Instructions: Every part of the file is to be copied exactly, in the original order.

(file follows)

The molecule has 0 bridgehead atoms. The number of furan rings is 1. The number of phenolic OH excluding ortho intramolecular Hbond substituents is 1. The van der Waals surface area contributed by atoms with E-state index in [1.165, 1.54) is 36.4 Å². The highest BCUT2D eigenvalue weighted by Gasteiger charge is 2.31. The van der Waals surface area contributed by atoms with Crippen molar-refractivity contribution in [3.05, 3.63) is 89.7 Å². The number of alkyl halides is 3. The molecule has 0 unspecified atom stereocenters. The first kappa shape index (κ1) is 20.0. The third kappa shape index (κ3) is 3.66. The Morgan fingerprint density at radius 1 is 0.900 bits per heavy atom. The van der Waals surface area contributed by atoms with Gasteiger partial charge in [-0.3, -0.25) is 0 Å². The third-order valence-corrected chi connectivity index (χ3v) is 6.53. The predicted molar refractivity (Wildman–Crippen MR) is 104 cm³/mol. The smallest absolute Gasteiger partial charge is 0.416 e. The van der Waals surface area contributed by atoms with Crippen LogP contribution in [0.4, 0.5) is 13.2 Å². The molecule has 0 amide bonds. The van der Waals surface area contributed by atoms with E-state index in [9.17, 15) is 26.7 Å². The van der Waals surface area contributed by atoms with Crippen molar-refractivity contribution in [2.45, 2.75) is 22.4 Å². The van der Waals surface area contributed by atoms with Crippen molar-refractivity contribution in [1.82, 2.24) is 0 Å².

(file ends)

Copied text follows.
The molecule has 0 bridgehead atoms. The number of furan rings is 1. The number of phenolic OH excluding ortho intramolecular Hbond substituents is 1. The van der Waals surface area contributed by atoms with E-state index in [1.165, 1.54) is 36.4 Å². The highest BCUT2D eigenvalue weighted by Gasteiger charge is 2.31. The van der Waals surface area contributed by atoms with Crippen molar-refractivity contribution in [3.05, 3.63) is 89.7 Å². The number of alkyl halides is 3. The molecule has 0 unspecified atom stereocenters. The first kappa shape index (κ1) is 20.0. The third kappa shape index (κ3) is 3.66. The Morgan fingerprint density at radius 1 is 0.900 bits per heavy atom. The van der Waals surface area contributed by atoms with Gasteiger partial charge in [-0.3, -0.25) is 0 Å². The third-order valence-corrected chi connectivity index (χ3v) is 6.53. The predicted molar refractivity (Wildman–Crippen MR) is 104 cm³/mol. The smallest absolute Gasteiger partial charge is 0.416 e. The van der Waals surface area contributed by atoms with Crippen LogP contribution in [0.4, 0.5) is 13.2 Å². The molecule has 0 amide bonds. The van der Waals surface area contributed by atoms with E-state index in [9.17, 15) is 26.7 Å². The van der Waals surface area contributed by atoms with Crippen molar-refractivity contribution in [2.45, 2.75) is 22.4 Å². The van der Waals surface area contributed by atoms with Crippen molar-refractivity contribution in [1.82, 2.24) is 0 Å².